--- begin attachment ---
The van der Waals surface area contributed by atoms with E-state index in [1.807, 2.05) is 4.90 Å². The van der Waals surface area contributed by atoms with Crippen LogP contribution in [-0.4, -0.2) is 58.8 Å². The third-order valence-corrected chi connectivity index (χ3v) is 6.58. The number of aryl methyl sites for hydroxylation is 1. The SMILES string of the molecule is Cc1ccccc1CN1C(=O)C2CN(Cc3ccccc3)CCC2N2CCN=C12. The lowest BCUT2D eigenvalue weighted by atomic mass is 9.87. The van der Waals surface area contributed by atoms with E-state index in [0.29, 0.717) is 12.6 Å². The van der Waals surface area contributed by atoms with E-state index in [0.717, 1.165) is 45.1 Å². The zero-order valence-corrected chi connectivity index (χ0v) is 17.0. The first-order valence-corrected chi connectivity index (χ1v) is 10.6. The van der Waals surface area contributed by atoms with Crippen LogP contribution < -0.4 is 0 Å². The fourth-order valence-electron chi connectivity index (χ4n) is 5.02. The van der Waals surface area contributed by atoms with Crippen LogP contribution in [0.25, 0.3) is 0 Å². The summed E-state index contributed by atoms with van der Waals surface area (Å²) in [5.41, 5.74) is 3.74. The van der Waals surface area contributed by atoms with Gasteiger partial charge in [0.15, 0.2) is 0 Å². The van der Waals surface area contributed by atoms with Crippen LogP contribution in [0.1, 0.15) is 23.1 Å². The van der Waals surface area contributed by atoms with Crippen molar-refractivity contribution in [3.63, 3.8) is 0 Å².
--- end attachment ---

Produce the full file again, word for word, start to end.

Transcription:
The van der Waals surface area contributed by atoms with E-state index in [1.807, 2.05) is 4.90 Å². The van der Waals surface area contributed by atoms with Crippen LogP contribution in [-0.4, -0.2) is 58.8 Å². The third-order valence-corrected chi connectivity index (χ3v) is 6.58. The number of aryl methyl sites for hydroxylation is 1. The SMILES string of the molecule is Cc1ccccc1CN1C(=O)C2CN(Cc3ccccc3)CCC2N2CCN=C12. The lowest BCUT2D eigenvalue weighted by atomic mass is 9.87. The van der Waals surface area contributed by atoms with E-state index in [0.29, 0.717) is 12.6 Å². The van der Waals surface area contributed by atoms with E-state index in [0.717, 1.165) is 45.1 Å². The zero-order valence-corrected chi connectivity index (χ0v) is 17.0. The first-order valence-corrected chi connectivity index (χ1v) is 10.6. The van der Waals surface area contributed by atoms with Crippen LogP contribution < -0.4 is 0 Å². The fourth-order valence-electron chi connectivity index (χ4n) is 5.02. The van der Waals surface area contributed by atoms with Crippen LogP contribution in [0.25, 0.3) is 0 Å². The summed E-state index contributed by atoms with van der Waals surface area (Å²) in [5.41, 5.74) is 3.74. The van der Waals surface area contributed by atoms with Gasteiger partial charge in [0.15, 0.2) is 0 Å². The van der Waals surface area contributed by atoms with Crippen LogP contribution in [0.1, 0.15) is 23.1 Å². The van der Waals surface area contributed by atoms with Crippen molar-refractivity contribution in [3.63, 3.8) is 0 Å².